He doesn’t think the market will be insignificant, with chains like A&W moving exclusively into grass-fed beef. “My gut says it’s going to be pretty significant and volumes will be pretty decent,” he said.

True North also offers state-of-the-art traceability, the kind that is required to access European markets. As a smaller packer, True North can provide traceability larger plants cannot. With lower volumes and a slower line speed, it can track every piece of meat back to the farm it came from.

Vaags is banking his model will be sustainable. “What I perceive in the future is I think cattle will stay in the geographical area where it makes sense to raise them, and I think further feeding and processing is going to have to come back to those cattle areas,” he said. “It comes down to energy costs. I literally shipped thousands of loads of cattle long distances, and in the 1980s and 90s you could do that very, very cheaply.

“But those costs have increased almost 10 fold. So from a purely economic perspective, it’s going to be harder and harder to justify shipping cattle to High River, Alta. when it costs $100 a head to do that. The economics point to have more of these small plants.”

Vaags spends most of his time running True North these days but still considers himself “a farmer at heart.”

“I still consider myself a farmer. The biggest joy, what I like the most and what makes me get out of bed in the morning is I’m taking resources that aren’t really mine, the sun, soil, rain, and, with technology, I do the best job I can to manage that, I preserve that going forward, and at the same time produce a pile of food that feeds the world,” he said.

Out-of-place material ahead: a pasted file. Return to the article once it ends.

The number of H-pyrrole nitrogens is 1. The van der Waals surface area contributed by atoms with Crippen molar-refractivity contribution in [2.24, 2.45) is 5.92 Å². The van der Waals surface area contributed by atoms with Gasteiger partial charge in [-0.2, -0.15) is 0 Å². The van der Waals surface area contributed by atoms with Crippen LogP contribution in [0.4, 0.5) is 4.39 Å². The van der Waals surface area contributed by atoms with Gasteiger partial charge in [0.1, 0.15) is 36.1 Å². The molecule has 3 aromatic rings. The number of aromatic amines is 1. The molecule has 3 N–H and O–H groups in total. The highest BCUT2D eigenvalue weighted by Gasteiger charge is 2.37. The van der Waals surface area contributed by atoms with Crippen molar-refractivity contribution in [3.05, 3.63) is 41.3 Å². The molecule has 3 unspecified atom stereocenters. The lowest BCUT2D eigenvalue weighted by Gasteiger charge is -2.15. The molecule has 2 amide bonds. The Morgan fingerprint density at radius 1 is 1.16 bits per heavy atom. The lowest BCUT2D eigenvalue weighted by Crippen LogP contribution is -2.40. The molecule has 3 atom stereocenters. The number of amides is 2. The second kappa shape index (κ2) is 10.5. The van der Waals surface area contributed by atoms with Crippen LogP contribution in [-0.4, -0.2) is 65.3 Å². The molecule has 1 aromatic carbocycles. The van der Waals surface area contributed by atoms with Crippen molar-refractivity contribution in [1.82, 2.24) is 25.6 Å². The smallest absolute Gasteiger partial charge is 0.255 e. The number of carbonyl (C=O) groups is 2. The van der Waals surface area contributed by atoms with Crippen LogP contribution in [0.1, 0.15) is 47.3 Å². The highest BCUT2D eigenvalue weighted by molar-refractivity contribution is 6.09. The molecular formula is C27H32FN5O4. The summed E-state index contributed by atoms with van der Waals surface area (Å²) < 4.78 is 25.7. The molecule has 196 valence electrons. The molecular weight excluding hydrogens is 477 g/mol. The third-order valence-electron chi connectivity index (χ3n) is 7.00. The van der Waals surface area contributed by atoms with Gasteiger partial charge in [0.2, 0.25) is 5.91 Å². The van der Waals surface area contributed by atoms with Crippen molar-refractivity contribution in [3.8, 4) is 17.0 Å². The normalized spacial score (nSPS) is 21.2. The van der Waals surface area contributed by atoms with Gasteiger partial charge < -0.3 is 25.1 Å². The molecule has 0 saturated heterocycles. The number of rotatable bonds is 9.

“You have to make money but that’s not what gives you the most satisfaction. It’s to take all those resources and manage them to the best of your ability, provide good stewardship to the environment, and be productive, feed people, provide nutrition and a lot of it. When you consider how much an individual farm provides to others, it’s amazing.”

In 2020 and 2021, COVID-19 caused the public to reassess where their food comes from, and motivated people to search out more locally-produced products. Smaller abattoirs see this as an opportunity to process a variety of animal proteins to satisfy consumer preferences. It remains to be seen if this will become a trend or not.